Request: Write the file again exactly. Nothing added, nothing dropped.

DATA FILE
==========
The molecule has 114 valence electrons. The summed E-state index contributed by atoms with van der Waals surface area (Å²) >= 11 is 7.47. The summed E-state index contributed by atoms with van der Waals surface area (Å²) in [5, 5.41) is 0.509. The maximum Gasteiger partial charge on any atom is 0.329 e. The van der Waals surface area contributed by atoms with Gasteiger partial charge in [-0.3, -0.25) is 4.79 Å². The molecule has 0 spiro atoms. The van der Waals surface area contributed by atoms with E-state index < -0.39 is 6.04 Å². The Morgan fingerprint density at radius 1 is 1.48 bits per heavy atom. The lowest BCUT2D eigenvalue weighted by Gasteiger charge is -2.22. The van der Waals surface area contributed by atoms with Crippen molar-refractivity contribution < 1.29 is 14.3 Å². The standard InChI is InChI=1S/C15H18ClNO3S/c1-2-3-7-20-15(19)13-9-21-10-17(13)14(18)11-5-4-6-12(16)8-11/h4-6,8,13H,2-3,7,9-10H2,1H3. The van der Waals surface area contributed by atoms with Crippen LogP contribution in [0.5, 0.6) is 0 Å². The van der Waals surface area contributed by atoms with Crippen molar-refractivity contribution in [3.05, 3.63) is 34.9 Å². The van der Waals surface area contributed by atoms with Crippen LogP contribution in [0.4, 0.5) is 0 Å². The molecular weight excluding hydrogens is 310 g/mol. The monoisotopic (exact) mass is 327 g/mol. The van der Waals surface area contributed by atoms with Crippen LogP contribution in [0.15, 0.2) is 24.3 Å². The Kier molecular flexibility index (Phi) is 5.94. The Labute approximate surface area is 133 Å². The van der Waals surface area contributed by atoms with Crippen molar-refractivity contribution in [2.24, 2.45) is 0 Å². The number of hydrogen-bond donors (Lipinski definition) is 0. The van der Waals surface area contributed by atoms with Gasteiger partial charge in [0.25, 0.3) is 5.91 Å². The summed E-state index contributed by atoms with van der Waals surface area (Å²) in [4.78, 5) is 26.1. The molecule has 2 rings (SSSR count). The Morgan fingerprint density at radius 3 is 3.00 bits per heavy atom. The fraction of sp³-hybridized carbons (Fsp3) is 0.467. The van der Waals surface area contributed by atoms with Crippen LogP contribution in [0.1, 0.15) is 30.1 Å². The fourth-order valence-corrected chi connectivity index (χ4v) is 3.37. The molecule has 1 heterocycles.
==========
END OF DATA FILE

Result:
The molecule has 114 valence electrons. The summed E-state index contributed by atoms with van der Waals surface area (Å²) >= 11 is 7.47. The summed E-state index contributed by atoms with van der Waals surface area (Å²) in [5, 5.41) is 0.509. The maximum Gasteiger partial charge on any atom is 0.329 e. The van der Waals surface area contributed by atoms with Gasteiger partial charge in [-0.3, -0.25) is 4.79 Å². The molecule has 0 spiro atoms. The van der Waals surface area contributed by atoms with E-state index < -0.39 is 6.04 Å². The Morgan fingerprint density at radius 1 is 1.48 bits per heavy atom. The lowest BCUT2D eigenvalue weighted by Gasteiger charge is -2.22. The van der Waals surface area contributed by atoms with Crippen molar-refractivity contribution < 1.29 is 14.3 Å². The standard InChI is InChI=1S/C15H18ClNO3S/c1-2-3-7-20-15(19)13-9-21-10-17(13)14(18)11-5-4-6-12(16)8-11/h4-6,8,13H,2-3,7,9-10H2,1H3. The van der Waals surface area contributed by atoms with Crippen LogP contribution in [0.5, 0.6) is 0 Å². The van der Waals surface area contributed by atoms with Crippen molar-refractivity contribution in [3.05, 3.63) is 34.9 Å². The van der Waals surface area contributed by atoms with Crippen LogP contribution in [0.4, 0.5) is 0 Å². The molecular weight excluding hydrogens is 310 g/mol. The monoisotopic (exact) mass is 327 g/mol. The van der Waals surface area contributed by atoms with Crippen LogP contribution in [0.15, 0.2) is 24.3 Å². The Kier molecular flexibility index (Phi) is 5.94. The Labute approximate surface area is 133 Å². The van der Waals surface area contributed by atoms with Crippen molar-refractivity contribution in [2.24, 2.45) is 0 Å². The number of hydrogen-bond donors (Lipinski definition) is 0. The van der Waals surface area contributed by atoms with Gasteiger partial charge in [0.25, 0.3) is 5.91 Å². The summed E-state index contributed by atoms with van der Waals surface area (Å²) in [4.78, 5) is 26.1. The molecule has 2 rings (SSSR count). The Morgan fingerprint density at radius 3 is 3.00 bits per heavy atom. The fraction of sp³-hybridized carbons (Fsp3) is 0.467. The van der Waals surface area contributed by atoms with Crippen LogP contribution in [0.1, 0.15) is 30.1 Å². The fourth-order valence-corrected chi connectivity index (χ4v) is 3.37. The molecule has 1 heterocycles.